This is a style of building that is sometimes referred to as "clean". I am betting that there are a lot of those types of houses in Arizona.

Anyway, if I had to choose between a brand new chemical doused house and an older house with the possibility of lead paint I'd go with the older house. I think those problems are easier to solve. But...I think you probably have more options than just that. If you are working with a realtor ask about clean houses. If you are going it alone try to avoid places with wall to wall carpet and ask the owners about the construction materials and techniques used.

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#8 of 16 Old 11-30-2007, 09:57 PM - Thread Starter
 
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Why is a late 70s/80s/90s house better than a post-2000? Didn't they use a lot of toxic chemicals then too?

We are pretty specific about location. We want to stay in downtown Phoenix where the kids go to an excellent charter school. We'd like to stay close enough to bike in the same neighborhood with my mom and sister-- which means all 50s and pre-50s houses except there are a few new house that have gone up on the edges of the historic neighborhood here and there in recent years. I may be able to hunt down a 70s or 80s house, but it is going to be very tough.

Sometimes I seriously fantasize about buying a vacant lot and building an adobe or something... but its probably not realistic for us. Ahh...
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#9 of 16 Old 11-30-2007, 10:38 PM
 
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Build our own and build green! This is what dh and I plan to do.
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#10 of 16 Old 12-02-2007, 01:32 PM
 
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My daughter has lead poisoning, and she is still better off than any of the plasticized kids we know. Our bodies make a specific protein, metallothionen, to deal with metals. I don't know that our bodies have evolved to produce a plasticizothionen (ha) so even having lived the trauma of poisoning, old and intact seems safer to me for that reason alone.
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#11 of 16 Old 12-02-2007, 01:41 PM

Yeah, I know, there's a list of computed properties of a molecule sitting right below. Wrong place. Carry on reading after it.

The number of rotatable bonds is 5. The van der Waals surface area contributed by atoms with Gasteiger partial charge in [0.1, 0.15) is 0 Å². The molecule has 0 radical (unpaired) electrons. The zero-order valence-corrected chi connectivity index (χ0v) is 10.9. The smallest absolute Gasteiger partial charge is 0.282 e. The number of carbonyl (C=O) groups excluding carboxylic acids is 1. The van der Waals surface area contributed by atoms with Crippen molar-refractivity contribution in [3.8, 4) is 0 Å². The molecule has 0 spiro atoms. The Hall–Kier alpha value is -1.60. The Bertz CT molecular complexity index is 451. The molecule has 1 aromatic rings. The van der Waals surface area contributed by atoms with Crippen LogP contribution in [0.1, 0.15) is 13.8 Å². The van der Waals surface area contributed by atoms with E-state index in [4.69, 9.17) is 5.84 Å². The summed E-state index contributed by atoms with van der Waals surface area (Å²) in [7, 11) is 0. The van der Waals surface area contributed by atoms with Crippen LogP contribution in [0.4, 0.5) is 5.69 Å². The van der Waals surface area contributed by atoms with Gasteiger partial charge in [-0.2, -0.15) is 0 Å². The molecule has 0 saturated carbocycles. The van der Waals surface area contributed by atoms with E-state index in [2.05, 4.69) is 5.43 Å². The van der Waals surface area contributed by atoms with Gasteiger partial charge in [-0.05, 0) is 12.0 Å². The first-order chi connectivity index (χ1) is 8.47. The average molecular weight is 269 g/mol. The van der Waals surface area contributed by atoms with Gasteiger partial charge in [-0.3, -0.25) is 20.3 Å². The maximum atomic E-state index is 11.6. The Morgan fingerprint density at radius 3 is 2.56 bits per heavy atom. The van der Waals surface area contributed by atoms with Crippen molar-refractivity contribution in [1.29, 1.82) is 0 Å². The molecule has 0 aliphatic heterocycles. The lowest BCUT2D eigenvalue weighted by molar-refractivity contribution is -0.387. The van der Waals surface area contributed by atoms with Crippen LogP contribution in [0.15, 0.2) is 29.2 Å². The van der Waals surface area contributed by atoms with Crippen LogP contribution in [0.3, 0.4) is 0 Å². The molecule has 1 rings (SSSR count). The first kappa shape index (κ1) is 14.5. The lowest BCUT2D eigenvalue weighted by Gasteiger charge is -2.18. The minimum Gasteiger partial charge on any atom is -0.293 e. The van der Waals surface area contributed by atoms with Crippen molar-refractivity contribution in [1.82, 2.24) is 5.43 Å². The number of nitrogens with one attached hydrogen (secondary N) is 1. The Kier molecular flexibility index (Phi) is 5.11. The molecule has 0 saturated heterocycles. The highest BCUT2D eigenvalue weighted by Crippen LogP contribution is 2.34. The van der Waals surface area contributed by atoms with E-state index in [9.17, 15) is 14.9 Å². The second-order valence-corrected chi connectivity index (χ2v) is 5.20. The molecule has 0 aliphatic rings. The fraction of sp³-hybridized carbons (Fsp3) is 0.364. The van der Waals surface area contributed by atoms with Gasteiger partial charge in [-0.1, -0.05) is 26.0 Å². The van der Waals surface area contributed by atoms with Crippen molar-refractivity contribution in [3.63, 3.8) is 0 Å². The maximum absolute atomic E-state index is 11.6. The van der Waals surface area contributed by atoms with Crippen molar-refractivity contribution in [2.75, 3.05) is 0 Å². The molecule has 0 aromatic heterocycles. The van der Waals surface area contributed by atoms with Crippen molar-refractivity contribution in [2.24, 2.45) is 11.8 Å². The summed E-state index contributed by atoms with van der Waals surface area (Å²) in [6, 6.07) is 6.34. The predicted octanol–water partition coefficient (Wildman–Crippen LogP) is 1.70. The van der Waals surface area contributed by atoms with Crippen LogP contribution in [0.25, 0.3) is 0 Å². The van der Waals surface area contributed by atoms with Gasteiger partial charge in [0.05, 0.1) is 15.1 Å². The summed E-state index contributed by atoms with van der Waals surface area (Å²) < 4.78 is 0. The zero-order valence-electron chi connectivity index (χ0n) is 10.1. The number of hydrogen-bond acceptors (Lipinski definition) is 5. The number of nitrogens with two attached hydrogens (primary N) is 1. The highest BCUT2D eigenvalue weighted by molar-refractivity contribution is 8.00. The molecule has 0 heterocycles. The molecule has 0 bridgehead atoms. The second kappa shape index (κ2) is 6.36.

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Originally Posted by harmonymama View Post
Why is a late 70s/80s/90s house better than a post-2000? Didn't they use a lot of toxic chemicals then too?
I think the idea is that the VOC (volatile organic chemicals) will have had a chance to dissipate five or ten years after construction. That "new construction" smell wears off, and presumably the chemical exposure is reduced too.

Good luck with your househunt, we are dealing with the same choice.

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#12 of 16 Old 12-02-2007, 01:42 PM
 
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Originally Posted by harmonymama View Post
Why is a late 70s/80s/90s house better than a post-2000? Didn't they use a lot of toxic chemicals then too?

We are pretty specific about location. We want to stay in downtown Phoenix where the kids go to an excellent charter school. We'd like to stay close enough to bike in the same neighborhood with my mom and sister-- which means all 50s and pre-50s houses ......
If you have the budget for professional lead remediation before you move in, I see no problem with buying pre-1976. Get it tested though, so you know what you are dealing with. (our 1949 house never gave us a positive lead test ... was the kit not sensitive enough, or were we lucky?) If you want the right neighborhood, and the pricing is reasonable, this is a good way to go.

I prefer "older" used houses to avoid the "new house depreciation" . This is especially important in the current sinking real estate market - if you buy new, you can expect to loose money on resale, most likely. I see nothing wring with a house 2006 or older if you have a good inspection and the price is right. There could be some very motivated sellers out there. And most of the new carpet smell will be gone.

Lead solder in the pipes/plumbing was phased out here around the year 2000, so this is an advantage to a newer house. (The home lead test kit will be able to determine which type of solder is present.) I am not sure if that was a state-wide phase out or a national.
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#13 of 16 Old 12-02-2007, 07:51 PM